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Tuesday, October 4, 2022

Candace Owens says Trump believes in vaccines because he’s not on the Internet

Right-wing podcast host Candace Owens says former President Donald Trump’s recent vocal support for COVID-19 vaccines can be explained by his generation’s experience of inoculation and lack of familiarity with the Internet.

During an appearance on Owens’ podcast and YouTube show on Wednesday, Mr Trump defended the effectiveness of jabs in preventing hospitalizations and deaths.

After Owens – who has called life-saving vaccines “pure evil” and claimed no one will “ever” be injected – said people were “questioning” the effectiveness of the shots, Mr. Interrupted to protect developed jabs. Administration under “Operation Warp Speed”.

“The vaccine worked. But some people aren’t taking it. Those who get very sick and go to the hospital don’t get the vaccine,” he said. “But it’s still their choice, and if you get the vaccine, you’re safe”.

He continued: “The results of the vaccine are great, and if you get [Covid-19] This is a very short form. People are not dying from getting the vaccine.”

Owens was widely ridiculed by several prominent conservative personalities for his part in the exchange, including former The View co-host Meghan McCain, who wrote that Owens’ “golden god” was called an “antivaxxer bull”. To say “should” sting. **Tea”.

In a Friday livestream, Owens claimed that Trump’s embrace of COVID-19 vaccines is a result of his reliance on mainstream news sources, which he said has left him unfamiliar with unsubstantiated theories that lead to more obscure websites. Questions about vaccines.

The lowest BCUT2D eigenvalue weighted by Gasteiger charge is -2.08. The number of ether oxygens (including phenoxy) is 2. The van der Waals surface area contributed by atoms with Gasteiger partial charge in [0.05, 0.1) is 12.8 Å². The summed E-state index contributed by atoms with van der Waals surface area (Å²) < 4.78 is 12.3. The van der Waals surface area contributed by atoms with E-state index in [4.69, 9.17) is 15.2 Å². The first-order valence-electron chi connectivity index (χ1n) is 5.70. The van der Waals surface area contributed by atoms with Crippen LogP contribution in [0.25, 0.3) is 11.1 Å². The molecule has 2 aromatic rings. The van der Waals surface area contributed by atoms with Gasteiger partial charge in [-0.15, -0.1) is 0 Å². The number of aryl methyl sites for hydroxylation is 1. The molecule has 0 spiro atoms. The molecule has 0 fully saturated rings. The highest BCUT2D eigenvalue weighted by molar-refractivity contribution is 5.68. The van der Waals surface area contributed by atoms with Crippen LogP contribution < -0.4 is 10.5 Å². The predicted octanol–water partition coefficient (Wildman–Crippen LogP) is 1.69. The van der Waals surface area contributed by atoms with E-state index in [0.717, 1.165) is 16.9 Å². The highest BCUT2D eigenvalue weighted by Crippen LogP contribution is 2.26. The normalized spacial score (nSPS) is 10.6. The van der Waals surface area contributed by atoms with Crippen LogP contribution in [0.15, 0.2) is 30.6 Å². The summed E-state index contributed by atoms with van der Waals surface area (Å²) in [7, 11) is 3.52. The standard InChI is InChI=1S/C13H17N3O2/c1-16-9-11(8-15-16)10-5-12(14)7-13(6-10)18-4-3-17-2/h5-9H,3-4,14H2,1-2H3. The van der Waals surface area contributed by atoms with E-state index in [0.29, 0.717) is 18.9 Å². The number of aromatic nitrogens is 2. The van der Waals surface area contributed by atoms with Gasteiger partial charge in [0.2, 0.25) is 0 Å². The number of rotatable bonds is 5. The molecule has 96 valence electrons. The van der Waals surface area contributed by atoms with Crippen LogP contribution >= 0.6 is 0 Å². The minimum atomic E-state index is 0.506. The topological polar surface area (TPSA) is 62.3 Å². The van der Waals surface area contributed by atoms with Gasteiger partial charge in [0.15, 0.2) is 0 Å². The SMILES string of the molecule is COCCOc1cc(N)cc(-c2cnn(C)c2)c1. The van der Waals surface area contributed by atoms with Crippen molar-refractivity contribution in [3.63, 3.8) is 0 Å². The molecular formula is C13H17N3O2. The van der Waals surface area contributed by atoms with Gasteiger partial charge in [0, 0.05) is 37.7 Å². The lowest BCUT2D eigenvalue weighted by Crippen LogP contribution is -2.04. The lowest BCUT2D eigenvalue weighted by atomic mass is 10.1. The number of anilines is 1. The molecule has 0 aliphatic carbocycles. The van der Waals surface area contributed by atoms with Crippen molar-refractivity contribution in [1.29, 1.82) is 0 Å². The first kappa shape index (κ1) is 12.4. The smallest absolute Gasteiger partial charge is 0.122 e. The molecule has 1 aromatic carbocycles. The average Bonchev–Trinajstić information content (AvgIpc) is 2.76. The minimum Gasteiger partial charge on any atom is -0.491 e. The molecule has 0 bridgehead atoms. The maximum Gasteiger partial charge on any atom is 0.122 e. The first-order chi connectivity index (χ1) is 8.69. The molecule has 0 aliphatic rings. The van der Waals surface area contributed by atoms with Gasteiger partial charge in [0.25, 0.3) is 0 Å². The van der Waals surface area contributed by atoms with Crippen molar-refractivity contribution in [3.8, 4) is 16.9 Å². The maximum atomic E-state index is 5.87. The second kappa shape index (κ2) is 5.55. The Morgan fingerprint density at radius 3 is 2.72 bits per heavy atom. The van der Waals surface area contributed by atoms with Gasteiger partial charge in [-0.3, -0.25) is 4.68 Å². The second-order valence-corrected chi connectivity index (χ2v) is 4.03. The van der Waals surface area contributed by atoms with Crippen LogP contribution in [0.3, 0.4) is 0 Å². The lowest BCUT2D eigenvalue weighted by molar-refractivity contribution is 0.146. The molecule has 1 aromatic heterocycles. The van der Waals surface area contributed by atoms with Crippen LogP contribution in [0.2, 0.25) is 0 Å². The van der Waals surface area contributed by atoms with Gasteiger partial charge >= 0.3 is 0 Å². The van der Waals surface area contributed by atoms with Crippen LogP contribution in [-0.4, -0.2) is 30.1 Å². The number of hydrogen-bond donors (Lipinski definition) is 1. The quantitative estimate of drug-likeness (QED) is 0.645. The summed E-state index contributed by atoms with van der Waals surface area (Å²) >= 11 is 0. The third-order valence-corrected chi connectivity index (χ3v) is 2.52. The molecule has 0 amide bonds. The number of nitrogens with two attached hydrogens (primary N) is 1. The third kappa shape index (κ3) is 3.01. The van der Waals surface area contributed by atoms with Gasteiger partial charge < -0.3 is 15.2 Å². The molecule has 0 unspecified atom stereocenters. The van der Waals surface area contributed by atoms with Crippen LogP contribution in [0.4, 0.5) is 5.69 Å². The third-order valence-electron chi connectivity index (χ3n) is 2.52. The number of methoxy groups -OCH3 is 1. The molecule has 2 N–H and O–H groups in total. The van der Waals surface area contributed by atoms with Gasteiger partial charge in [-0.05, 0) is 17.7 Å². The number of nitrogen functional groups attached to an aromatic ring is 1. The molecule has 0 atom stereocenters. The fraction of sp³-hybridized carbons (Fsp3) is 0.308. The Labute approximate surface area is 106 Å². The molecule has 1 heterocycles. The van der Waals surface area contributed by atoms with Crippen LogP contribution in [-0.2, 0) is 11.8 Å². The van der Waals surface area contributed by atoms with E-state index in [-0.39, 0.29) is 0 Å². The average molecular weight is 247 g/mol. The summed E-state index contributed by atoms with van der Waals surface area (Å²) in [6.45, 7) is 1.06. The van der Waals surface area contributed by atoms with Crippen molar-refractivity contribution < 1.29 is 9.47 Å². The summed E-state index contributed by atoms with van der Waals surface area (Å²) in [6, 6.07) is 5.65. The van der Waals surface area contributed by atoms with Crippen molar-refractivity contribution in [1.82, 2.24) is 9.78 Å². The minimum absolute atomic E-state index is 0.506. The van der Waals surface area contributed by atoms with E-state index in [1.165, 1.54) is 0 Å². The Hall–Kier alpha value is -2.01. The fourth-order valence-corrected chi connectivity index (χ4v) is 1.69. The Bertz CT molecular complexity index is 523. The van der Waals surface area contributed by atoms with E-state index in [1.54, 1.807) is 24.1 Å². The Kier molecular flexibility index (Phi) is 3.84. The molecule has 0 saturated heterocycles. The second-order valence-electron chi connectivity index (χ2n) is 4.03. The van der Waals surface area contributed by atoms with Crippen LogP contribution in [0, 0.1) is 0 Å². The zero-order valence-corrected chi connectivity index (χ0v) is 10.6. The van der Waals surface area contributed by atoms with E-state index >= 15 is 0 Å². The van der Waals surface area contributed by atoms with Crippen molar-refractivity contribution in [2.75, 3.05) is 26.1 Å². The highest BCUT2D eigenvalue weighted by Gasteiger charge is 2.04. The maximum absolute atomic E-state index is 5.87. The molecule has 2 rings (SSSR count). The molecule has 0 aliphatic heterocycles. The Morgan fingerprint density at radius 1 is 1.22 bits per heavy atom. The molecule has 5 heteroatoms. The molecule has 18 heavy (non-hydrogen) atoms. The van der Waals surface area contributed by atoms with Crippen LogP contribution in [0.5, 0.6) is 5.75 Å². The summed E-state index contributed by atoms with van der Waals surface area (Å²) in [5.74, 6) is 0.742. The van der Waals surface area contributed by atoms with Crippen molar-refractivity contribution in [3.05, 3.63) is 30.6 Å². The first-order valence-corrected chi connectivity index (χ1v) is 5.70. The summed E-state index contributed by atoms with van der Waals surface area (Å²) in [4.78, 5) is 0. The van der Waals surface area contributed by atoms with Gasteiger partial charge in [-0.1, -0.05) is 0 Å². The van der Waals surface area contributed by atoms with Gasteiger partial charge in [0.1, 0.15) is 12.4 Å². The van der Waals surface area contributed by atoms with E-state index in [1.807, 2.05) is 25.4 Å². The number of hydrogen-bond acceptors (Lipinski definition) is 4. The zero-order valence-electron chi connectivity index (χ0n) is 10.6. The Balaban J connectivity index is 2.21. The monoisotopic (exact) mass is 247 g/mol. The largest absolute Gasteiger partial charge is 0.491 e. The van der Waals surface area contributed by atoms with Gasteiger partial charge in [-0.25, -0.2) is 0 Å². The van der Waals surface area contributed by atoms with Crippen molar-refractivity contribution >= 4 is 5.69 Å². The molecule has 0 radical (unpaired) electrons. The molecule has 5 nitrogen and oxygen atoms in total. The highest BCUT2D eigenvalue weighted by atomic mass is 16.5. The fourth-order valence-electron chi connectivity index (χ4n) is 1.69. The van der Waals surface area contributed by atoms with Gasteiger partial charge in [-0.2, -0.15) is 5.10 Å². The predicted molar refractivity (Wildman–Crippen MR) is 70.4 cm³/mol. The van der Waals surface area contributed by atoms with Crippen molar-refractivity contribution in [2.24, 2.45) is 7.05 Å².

“I’ve noticed that other people who are older have a similar approach. Like they were before TV, before the Internet, before being able to do their own independent research … and whatever they read in a newspaper, which They were given… they believed it was a reality,” she said.

He said one of the “things” that Mr Trump was “pitched” by newspapers in his youth was “this push for vaccines and the belief that people were going to die without vaccines”.

“And so I believe their support for the vaccine is genuine and is not based on any corruption,” she said.

People, in fact, would have died without vaccines when Mr. Trump was a young man. The future was born in 1946, nearly a decade before an effective vaccine against polio was licensed and nearly two decades before the advent of a vaccine against measles. Roughly 3,000 Americans died of polio each year before vaccinations were available, with measles killing more than twice as many people on an annual basis.

Continuing, Owens noted that “people” have said Mr Trump is ignoring “people being injured” by coronavirus vaccines and reporting those injuries on “vague websites”, such as Rumble, A website like YouTube is developed as an alternative for the people. Banned from mainstream platforms for hate speech, spreading coronavirus misinformation and violating other terms of service.

“I believe, also, that he only reads mainstream media news. Believe it or not, I don’t believe Trump reads or participates in any other news source… I don’t believe it. That Trump is on the Internet. Or … that he essentially uses … the Web … to try to find obscure websites,” she said. “I think he’s just normal mainstream sources So I don’t think there’s anything bad going on there”.

Owens said he recorded the video message because his donors and supporters were questioning why Mr Trump would talk positively about vaccines on his show.

World Nation News Desk
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